The term feline lower urinary tract disease (FLUTD) describes a collection of conditions that can affect the bladder and/or urethra of cats and is a common reason for cat owners to seek veterinary advice.
It’s not uncommon to see FLUTD develop in cats of any age and sex, however, it’s well recognised that it’s more likely to affect middle-aged (2-7 years), overweight, neutered males who have a low level of exercise, spend a limited amount of time outdoors and use a litter tray inside3.
Urinary Tract Infections
The term urinary tract infection (UTI) refers to the persistence of an infectious agent, most commonly bacteria, within the urogenital system that causes an associated inflammatory response and clinical signs4. In general, infections of the urinary tract are uncommon in cats, with a reported frequency between 1% and 3% of all cases of feline lower urinary tract disorders5.
Urolithiasis and Urethral Plugs
It has been estimated that 10% to 20% of cats with FLUTD have urethral plugs or urolithiasis8. A plug that forms in the urethra is usually an accumulation of proteins, shed cells, crystallised minerals and debris in the urine that merge to form a mass that can in time completely block the urethra and therefore must be removed.
Urolithiasis is a term used to describe smaller stones and crystals that form in the urinary tract. These are usually found in the bladder and urethra but may also be located in the kidneys and ureters. It could be that there is one large single stone, or a collection of smaller stones that range in size from a sand grain to pebble. Certain minerals are naturally found in a cat’s body, however when these are present at abnormal levels or are not being processed correctly by the urinary system then they can crystallise.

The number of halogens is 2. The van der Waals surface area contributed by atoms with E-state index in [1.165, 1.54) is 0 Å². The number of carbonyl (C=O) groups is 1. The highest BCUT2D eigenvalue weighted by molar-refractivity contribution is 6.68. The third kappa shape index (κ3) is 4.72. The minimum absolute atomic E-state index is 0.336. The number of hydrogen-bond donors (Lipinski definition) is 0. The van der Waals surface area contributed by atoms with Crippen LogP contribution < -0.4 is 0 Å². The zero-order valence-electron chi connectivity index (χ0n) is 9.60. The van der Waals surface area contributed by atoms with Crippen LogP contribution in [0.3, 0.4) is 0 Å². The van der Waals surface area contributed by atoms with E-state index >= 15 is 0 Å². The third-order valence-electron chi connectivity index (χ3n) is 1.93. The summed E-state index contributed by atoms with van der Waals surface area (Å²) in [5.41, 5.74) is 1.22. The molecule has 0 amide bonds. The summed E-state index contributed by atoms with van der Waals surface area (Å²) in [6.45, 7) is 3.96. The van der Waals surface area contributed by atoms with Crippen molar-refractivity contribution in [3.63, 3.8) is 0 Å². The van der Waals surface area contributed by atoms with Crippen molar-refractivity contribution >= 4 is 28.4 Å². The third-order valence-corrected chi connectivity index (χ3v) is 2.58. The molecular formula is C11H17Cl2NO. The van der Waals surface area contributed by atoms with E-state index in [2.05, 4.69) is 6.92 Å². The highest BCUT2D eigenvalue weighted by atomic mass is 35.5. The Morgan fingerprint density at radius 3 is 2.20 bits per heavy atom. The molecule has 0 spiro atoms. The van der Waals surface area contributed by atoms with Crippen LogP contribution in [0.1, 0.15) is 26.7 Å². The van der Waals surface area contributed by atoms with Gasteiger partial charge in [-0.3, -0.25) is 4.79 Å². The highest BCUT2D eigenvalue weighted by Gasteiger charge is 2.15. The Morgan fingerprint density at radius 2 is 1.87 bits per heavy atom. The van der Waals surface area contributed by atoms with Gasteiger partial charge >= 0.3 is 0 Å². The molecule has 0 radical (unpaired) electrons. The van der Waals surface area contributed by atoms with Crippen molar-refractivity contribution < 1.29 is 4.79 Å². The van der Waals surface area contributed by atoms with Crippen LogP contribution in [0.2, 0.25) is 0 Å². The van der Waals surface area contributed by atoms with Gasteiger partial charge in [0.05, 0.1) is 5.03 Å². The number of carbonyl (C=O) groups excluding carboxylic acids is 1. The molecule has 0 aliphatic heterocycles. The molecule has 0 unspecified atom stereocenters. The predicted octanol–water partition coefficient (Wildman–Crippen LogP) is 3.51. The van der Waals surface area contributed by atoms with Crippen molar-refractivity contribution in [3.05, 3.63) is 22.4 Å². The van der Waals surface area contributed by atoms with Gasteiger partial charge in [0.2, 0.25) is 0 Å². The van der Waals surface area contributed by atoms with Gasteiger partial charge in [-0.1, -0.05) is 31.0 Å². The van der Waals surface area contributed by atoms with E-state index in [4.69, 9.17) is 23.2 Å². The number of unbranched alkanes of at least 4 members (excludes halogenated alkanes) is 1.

A study in Canada that was conducted over a 5-year period reviewed the mineral composition of 5484 submissions from cats that had either been passed in the urine or surgically removed. 618 were urethral plugs and 4866 were bladder uroliths. The investigation showed that of the urolith submissions, approximately 50% were oxalate and 44% were struvite8 which are known to be the most common uroliths in cats10.
The precipitation of struvite (magnesium ammonium phosphate) into stones depends on a number of factors including the degree of urine saturation, diet, pH of the urine and volume of the urine. Dietary support for struvite dissolution has been successfully used for years. Recommendations include increasing water intake as this helps to dilute the urine, and a using diet that restricts phosphorus and magnesium content and promotes moderate urine acidification9. It’s thought that struvite may be twice as likely to form if urine pH is consistently elevated between 6.5-6.9, instead of the ideal range between 6-6.210.
A recent study looked at the effectiveness of a struvite dissolution diet in cats with naturally occurring struvite and found that the diet was successful in dissolving struvite in 28 days or less. The diet was also effective in maintaining remission of lower urinary tract signs in the majority of cats fed the diet, showing that this is an effective long term solution for preventing struvite in cats prone to the disease9.